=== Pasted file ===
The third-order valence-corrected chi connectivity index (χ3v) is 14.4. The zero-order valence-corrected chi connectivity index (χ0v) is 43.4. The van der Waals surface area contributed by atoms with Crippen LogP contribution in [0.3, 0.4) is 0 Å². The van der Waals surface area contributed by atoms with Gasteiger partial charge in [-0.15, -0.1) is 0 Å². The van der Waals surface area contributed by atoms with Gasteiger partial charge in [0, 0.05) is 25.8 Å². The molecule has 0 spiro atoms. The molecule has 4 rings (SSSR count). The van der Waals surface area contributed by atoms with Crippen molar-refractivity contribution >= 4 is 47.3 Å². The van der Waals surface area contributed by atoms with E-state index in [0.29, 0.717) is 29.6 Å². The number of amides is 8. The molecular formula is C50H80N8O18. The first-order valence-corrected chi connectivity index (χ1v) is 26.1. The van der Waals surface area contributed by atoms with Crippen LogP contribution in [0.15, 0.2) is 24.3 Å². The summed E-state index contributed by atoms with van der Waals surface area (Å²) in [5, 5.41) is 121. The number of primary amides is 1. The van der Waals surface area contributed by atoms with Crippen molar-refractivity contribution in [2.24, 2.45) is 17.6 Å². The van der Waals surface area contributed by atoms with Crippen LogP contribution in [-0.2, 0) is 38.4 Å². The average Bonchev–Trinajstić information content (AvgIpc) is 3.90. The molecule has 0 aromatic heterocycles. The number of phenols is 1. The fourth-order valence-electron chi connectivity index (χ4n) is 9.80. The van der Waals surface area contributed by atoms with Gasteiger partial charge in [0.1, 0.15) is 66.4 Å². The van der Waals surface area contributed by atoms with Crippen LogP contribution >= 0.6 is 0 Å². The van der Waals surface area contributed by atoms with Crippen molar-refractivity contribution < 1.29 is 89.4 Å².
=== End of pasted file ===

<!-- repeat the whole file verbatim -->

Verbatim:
The third-order valence-corrected chi connectivity index (χ3v) is 14.4. The zero-order valence-corrected chi connectivity index (χ0v) is 43.4. The van der Waals surface area contributed by atoms with Crippen LogP contribution in [0.3, 0.4) is 0 Å². The van der Waals surface area contributed by atoms with Gasteiger partial charge in [-0.15, -0.1) is 0 Å². The van der Waals surface area contributed by atoms with Gasteiger partial charge in [0, 0.05) is 25.8 Å². The molecule has 0 spiro atoms. The molecule has 4 rings (SSSR count). The van der Waals surface area contributed by atoms with Crippen molar-refractivity contribution >= 4 is 47.3 Å². The van der Waals surface area contributed by atoms with E-state index in [0.29, 0.717) is 29.6 Å². The number of amides is 8. The molecular formula is C50H80N8O18. The first-order valence-corrected chi connectivity index (χ1v) is 26.1. The van der Waals surface area contributed by atoms with Crippen LogP contribution in [0.15, 0.2) is 24.3 Å². The summed E-state index contributed by atoms with van der Waals surface area (Å²) in [5, 5.41) is 121. The number of primary amides is 1. The van der Waals surface area contributed by atoms with Crippen molar-refractivity contribution in [2.24, 2.45) is 17.6 Å². The van der Waals surface area contributed by atoms with Crippen LogP contribution in [-0.2, 0) is 38.4 Å². The average Bonchev–Trinajstić information content (AvgIpc) is 3.90. The molecule has 0 aromatic heterocycles. The number of phenols is 1. The fourth-order valence-electron chi connectivity index (χ4n) is 9.80. The van der Waals surface area contributed by atoms with Gasteiger partial charge in [0.1, 0.15) is 66.4 Å². The van der Waals surface area contributed by atoms with Crippen LogP contribution >= 0.6 is 0 Å². The van der Waals surface area contributed by atoms with Crippen molar-refractivity contribution < 1.29 is 89.4 Å².